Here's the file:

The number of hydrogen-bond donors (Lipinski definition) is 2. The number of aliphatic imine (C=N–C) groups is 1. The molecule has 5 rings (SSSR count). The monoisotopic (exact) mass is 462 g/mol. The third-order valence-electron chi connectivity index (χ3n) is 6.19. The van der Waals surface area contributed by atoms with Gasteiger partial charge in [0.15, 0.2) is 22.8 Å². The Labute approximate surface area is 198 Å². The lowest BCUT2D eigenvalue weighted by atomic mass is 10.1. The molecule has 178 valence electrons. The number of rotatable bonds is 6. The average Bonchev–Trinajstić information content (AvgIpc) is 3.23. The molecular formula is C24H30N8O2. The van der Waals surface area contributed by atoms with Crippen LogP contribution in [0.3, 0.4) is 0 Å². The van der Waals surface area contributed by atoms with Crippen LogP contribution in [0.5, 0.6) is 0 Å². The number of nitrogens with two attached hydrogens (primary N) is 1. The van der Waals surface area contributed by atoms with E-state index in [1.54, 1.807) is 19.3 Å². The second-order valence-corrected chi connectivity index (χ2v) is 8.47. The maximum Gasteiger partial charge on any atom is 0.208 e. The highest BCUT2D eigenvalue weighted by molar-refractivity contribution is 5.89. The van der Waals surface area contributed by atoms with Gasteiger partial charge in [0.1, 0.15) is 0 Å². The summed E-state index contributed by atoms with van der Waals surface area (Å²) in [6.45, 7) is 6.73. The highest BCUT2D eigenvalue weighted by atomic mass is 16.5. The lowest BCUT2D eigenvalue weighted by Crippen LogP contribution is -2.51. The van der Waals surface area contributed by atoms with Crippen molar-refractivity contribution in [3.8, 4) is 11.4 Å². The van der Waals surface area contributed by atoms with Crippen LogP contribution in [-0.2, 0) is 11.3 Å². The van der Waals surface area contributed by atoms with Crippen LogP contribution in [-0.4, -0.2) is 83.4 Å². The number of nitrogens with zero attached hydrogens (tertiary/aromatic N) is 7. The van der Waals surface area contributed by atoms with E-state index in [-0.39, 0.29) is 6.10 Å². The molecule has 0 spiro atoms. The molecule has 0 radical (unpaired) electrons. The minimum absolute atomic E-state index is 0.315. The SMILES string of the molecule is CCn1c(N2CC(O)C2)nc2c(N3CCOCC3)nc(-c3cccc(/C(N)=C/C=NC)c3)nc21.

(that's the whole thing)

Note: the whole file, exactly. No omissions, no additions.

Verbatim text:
The number of hydrogen-bond donors (Lipinski definition) is 2. The number of aliphatic imine (C=N–C) groups is 1. The molecule has 5 rings (SSSR count). The monoisotopic (exact) mass is 462 g/mol. The third-order valence-electron chi connectivity index (χ3n) is 6.19. The van der Waals surface area contributed by atoms with Gasteiger partial charge in [0.15, 0.2) is 22.8 Å². The Labute approximate surface area is 198 Å². The lowest BCUT2D eigenvalue weighted by atomic mass is 10.1. The molecule has 178 valence electrons. The number of rotatable bonds is 6. The average Bonchev–Trinajstić information content (AvgIpc) is 3.23. The molecular formula is C24H30N8O2. The van der Waals surface area contributed by atoms with Crippen LogP contribution in [0.3, 0.4) is 0 Å². The van der Waals surface area contributed by atoms with Crippen LogP contribution in [0.5, 0.6) is 0 Å². The number of nitrogens with two attached hydrogens (primary N) is 1. The van der Waals surface area contributed by atoms with E-state index in [1.54, 1.807) is 19.3 Å². The second-order valence-corrected chi connectivity index (χ2v) is 8.47. The maximum Gasteiger partial charge on any atom is 0.208 e. The highest BCUT2D eigenvalue weighted by molar-refractivity contribution is 5.89. The van der Waals surface area contributed by atoms with Gasteiger partial charge in [0.1, 0.15) is 0 Å². The summed E-state index contributed by atoms with van der Waals surface area (Å²) in [6.45, 7) is 6.73. The highest BCUT2D eigenvalue weighted by atomic mass is 16.5. The lowest BCUT2D eigenvalue weighted by Crippen LogP contribution is -2.51. The van der Waals surface area contributed by atoms with Crippen molar-refractivity contribution in [3.8, 4) is 11.4 Å². The van der Waals surface area contributed by atoms with Crippen LogP contribution in [-0.2, 0) is 11.3 Å². The van der Waals surface area contributed by atoms with Crippen LogP contribution in [-0.4, -0.2) is 83.4 Å². The number of nitrogens with zero attached hydrogens (tertiary/aromatic N) is 7. The van der Waals surface area contributed by atoms with E-state index in [-0.39, 0.29) is 6.10 Å². The molecule has 0 spiro atoms. The molecule has 0 radical (unpaired) electrons. The minimum absolute atomic E-state index is 0.315. The SMILES string of the molecule is CCn1c(N2CC(O)C2)nc2c(N3CCOCC3)nc(-c3cccc(/C(N)=C/C=NC)c3)nc21.